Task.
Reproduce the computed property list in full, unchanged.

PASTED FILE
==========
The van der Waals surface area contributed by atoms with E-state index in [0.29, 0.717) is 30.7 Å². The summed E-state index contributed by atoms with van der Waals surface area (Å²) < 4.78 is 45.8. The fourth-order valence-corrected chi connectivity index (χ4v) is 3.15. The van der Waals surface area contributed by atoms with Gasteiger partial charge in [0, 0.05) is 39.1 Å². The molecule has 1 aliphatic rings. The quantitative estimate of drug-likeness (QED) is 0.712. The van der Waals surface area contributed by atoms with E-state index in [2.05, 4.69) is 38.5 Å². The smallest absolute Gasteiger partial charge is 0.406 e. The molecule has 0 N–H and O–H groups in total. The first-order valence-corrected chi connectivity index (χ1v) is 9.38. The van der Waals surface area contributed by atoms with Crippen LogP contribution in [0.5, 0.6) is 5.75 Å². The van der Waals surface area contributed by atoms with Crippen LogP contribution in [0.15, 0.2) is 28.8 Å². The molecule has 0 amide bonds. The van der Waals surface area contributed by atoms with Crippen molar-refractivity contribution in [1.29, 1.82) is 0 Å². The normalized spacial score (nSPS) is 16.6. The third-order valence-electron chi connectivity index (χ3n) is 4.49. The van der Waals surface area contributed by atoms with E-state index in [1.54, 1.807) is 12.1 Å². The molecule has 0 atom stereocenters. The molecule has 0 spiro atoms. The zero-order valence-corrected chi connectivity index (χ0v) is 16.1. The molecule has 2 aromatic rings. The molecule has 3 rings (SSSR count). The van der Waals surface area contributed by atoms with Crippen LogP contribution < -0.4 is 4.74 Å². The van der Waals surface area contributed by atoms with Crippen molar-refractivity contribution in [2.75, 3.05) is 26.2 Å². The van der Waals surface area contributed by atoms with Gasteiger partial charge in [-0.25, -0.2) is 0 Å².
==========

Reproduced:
The van der Waals surface area contributed by atoms with E-state index in [0.29, 0.717) is 30.7 Å². The summed E-state index contributed by atoms with van der Waals surface area (Å²) < 4.78 is 45.8. The fourth-order valence-corrected chi connectivity index (χ4v) is 3.15. The van der Waals surface area contributed by atoms with Gasteiger partial charge in [0, 0.05) is 39.1 Å². The molecule has 1 aliphatic rings. The quantitative estimate of drug-likeness (QED) is 0.712. The van der Waals surface area contributed by atoms with E-state index in [2.05, 4.69) is 38.5 Å². The smallest absolute Gasteiger partial charge is 0.406 e. The molecule has 0 N–H and O–H groups in total. The first-order valence-corrected chi connectivity index (χ1v) is 9.38. The van der Waals surface area contributed by atoms with Crippen LogP contribution in [0.5, 0.6) is 5.75 Å². The van der Waals surface area contributed by atoms with Crippen LogP contribution in [0.15, 0.2) is 28.8 Å². The molecule has 0 amide bonds. The van der Waals surface area contributed by atoms with Crippen molar-refractivity contribution in [1.29, 1.82) is 0 Å². The normalized spacial score (nSPS) is 16.6. The third-order valence-electron chi connectivity index (χ3n) is 4.49. The van der Waals surface area contributed by atoms with E-state index in [1.54, 1.807) is 12.1 Å². The molecule has 0 atom stereocenters. The molecule has 0 spiro atoms. The zero-order valence-corrected chi connectivity index (χ0v) is 16.1. The molecule has 2 aromatic rings. The molecule has 3 rings (SSSR count). The van der Waals surface area contributed by atoms with Crippen LogP contribution < -0.4 is 4.74 Å². The van der Waals surface area contributed by atoms with Crippen molar-refractivity contribution in [2.75, 3.05) is 26.2 Å². The van der Waals surface area contributed by atoms with Gasteiger partial charge in [-0.25, -0.2) is 0 Å².